The adage "as American as apple pie" is well-known, and for good reason. Apple pie, arguably the most recognizable dish in American cuisine, was initially brought to the country by British and Dutch immigrants.
The ultimate comfort food, macaroni and cheese (also known as Mac & Cheese), can be enjoyed on its own or as a delightful side dish to a wide variety of other cuisines.
Yes, we also adore French fries, but if you're looking for an American twist on the classic potato chip, try tater tots.
It is undeniable that hamburgers and cheeseburgers are very popular in the United States. There are countless variations and toppings, including conventional, upscale, fast food, sliders with green chili, Juicy Lucy-style, bacon, and more.
American delis are known for their traditional corned beef, Swiss cheese, and sauerkraut sandwiches.
The original biscuit, a Southern delicacy, was introduced to the area by the British, and the "sawmill" gravy was developed as a cheap and substantial breakfast alternative in the Southern colonies during the Revolutionary War when food was scarce.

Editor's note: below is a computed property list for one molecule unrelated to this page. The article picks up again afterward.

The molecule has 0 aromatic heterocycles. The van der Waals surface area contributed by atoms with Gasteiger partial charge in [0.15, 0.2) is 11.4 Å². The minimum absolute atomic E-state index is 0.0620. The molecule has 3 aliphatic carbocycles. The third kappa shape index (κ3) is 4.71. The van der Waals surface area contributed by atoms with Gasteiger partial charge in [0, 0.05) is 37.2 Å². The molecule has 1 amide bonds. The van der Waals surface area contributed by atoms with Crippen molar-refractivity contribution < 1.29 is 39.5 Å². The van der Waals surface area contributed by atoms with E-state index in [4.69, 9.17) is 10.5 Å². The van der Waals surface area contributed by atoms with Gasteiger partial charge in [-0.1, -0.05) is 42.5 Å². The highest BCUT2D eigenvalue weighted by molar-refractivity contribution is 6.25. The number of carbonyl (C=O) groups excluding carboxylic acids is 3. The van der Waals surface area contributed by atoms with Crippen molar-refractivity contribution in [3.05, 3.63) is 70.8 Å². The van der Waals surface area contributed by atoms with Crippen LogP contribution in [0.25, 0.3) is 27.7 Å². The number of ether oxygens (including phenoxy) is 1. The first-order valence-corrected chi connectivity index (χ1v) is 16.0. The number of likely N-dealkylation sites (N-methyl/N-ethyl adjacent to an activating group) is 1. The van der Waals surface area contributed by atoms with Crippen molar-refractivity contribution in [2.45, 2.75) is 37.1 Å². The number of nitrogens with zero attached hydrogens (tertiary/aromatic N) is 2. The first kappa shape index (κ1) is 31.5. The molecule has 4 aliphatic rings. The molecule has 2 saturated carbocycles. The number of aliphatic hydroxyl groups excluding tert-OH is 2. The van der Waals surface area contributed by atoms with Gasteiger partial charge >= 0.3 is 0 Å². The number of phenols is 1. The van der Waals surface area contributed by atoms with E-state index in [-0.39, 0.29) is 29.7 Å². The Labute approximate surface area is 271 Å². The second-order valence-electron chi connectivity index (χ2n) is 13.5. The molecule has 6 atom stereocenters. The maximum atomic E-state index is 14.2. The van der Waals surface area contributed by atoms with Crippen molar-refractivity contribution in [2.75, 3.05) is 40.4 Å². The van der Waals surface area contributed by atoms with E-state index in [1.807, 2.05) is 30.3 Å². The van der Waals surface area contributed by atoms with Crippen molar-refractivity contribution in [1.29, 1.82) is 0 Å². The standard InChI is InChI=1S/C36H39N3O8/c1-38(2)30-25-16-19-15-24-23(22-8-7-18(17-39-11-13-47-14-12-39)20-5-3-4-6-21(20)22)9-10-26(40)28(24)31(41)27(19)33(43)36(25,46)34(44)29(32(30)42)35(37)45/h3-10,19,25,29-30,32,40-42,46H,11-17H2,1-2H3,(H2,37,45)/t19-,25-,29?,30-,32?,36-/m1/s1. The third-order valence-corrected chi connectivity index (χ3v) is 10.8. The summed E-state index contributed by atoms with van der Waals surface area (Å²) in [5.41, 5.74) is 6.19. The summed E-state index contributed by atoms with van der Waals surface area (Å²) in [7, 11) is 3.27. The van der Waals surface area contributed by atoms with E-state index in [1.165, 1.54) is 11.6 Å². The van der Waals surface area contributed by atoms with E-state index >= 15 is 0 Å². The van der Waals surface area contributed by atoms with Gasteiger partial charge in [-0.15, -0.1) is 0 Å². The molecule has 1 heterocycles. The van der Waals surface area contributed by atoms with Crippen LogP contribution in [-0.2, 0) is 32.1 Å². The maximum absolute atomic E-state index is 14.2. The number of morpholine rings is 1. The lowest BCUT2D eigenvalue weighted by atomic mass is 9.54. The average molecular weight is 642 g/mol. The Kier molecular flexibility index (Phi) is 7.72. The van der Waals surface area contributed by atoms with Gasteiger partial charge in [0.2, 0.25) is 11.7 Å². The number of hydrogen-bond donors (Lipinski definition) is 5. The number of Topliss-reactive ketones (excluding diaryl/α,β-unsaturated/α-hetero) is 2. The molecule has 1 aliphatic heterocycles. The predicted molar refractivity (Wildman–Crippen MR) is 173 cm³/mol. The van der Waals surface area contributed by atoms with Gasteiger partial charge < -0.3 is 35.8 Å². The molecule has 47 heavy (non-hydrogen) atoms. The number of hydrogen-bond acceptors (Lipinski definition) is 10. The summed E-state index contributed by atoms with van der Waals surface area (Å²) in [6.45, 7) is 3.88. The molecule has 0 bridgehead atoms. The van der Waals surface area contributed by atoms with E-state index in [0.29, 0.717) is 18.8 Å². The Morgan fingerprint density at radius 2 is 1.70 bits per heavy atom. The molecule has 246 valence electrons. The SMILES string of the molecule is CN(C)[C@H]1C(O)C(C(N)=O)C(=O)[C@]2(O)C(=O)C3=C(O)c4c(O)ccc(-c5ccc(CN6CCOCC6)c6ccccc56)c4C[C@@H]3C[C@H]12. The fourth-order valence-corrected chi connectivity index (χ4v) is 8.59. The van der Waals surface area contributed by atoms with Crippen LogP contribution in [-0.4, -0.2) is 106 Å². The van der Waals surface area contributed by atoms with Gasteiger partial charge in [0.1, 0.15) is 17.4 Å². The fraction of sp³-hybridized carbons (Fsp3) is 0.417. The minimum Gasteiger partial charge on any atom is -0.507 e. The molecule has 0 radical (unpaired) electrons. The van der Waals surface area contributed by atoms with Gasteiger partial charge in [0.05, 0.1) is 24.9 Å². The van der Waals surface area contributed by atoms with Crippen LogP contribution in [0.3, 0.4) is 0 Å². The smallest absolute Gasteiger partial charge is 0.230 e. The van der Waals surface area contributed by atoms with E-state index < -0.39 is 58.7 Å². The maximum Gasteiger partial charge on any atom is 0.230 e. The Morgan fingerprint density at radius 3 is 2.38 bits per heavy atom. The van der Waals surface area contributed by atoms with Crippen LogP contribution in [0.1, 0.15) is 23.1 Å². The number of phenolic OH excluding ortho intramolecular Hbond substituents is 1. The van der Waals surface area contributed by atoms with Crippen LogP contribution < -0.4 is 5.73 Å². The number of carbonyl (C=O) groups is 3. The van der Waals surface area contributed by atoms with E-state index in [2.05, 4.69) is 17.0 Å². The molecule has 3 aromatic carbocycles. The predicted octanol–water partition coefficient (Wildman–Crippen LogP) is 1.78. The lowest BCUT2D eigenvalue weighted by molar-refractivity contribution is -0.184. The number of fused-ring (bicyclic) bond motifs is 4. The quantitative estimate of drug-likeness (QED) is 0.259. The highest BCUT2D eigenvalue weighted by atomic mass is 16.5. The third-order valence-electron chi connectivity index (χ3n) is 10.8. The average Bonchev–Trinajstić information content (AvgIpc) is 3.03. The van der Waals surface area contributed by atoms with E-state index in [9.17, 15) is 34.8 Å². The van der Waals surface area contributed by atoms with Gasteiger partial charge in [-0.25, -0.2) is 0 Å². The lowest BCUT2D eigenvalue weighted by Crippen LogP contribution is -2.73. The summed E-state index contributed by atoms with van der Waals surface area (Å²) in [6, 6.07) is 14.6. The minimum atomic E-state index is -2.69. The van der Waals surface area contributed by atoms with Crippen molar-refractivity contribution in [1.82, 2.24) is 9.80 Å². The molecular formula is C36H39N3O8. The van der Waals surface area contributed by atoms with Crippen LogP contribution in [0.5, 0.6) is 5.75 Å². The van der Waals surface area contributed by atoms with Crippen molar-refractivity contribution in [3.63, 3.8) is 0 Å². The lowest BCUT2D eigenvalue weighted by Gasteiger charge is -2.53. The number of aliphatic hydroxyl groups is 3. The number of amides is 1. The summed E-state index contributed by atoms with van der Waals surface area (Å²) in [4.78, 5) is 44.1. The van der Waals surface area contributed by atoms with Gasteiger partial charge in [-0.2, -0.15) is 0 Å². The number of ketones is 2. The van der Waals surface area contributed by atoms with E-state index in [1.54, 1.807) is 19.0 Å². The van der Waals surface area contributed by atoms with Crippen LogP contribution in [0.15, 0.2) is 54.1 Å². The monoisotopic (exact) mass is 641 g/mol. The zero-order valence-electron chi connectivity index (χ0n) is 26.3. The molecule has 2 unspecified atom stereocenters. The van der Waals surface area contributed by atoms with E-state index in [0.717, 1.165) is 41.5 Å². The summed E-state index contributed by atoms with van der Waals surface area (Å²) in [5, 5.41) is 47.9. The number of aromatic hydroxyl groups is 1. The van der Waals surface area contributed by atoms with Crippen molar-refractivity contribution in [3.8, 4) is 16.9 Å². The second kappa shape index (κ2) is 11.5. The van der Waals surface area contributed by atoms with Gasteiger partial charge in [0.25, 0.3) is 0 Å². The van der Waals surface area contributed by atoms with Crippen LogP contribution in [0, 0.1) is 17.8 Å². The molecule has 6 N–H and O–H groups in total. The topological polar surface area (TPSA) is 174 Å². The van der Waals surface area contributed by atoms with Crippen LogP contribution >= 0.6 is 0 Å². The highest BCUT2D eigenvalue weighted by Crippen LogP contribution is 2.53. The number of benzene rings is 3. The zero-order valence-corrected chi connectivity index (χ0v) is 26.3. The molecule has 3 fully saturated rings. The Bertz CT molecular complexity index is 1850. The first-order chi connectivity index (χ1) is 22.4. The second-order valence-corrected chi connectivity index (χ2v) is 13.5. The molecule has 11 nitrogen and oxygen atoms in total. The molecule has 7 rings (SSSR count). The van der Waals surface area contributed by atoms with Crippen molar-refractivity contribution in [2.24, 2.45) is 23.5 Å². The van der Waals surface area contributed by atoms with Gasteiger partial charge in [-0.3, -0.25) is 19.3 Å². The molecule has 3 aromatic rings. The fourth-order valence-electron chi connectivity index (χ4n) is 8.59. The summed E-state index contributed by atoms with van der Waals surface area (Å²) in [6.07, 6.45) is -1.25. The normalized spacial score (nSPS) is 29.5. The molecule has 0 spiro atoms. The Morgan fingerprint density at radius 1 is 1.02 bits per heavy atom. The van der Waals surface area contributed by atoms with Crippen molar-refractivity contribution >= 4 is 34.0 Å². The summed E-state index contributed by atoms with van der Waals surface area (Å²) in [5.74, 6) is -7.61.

Most American households will have a family recipe for their preferred rendition of this best-ever comfort dish.
When you taste grits for the first time, you probably have no idea what it is. Grits are an absolute necessity for Southern Americans who grew up on them! Grits are a dish formed from maize kernels that have been roughly crushed.
These fried chicken wings covered in cayenne-vinegar hot sauce (buffalo sauce), which was invented in the 1960s, are a common pub food.
Clam chowder is a hearty traditional dish that originated on the East Coast of America and is now enjoyed all across the nation.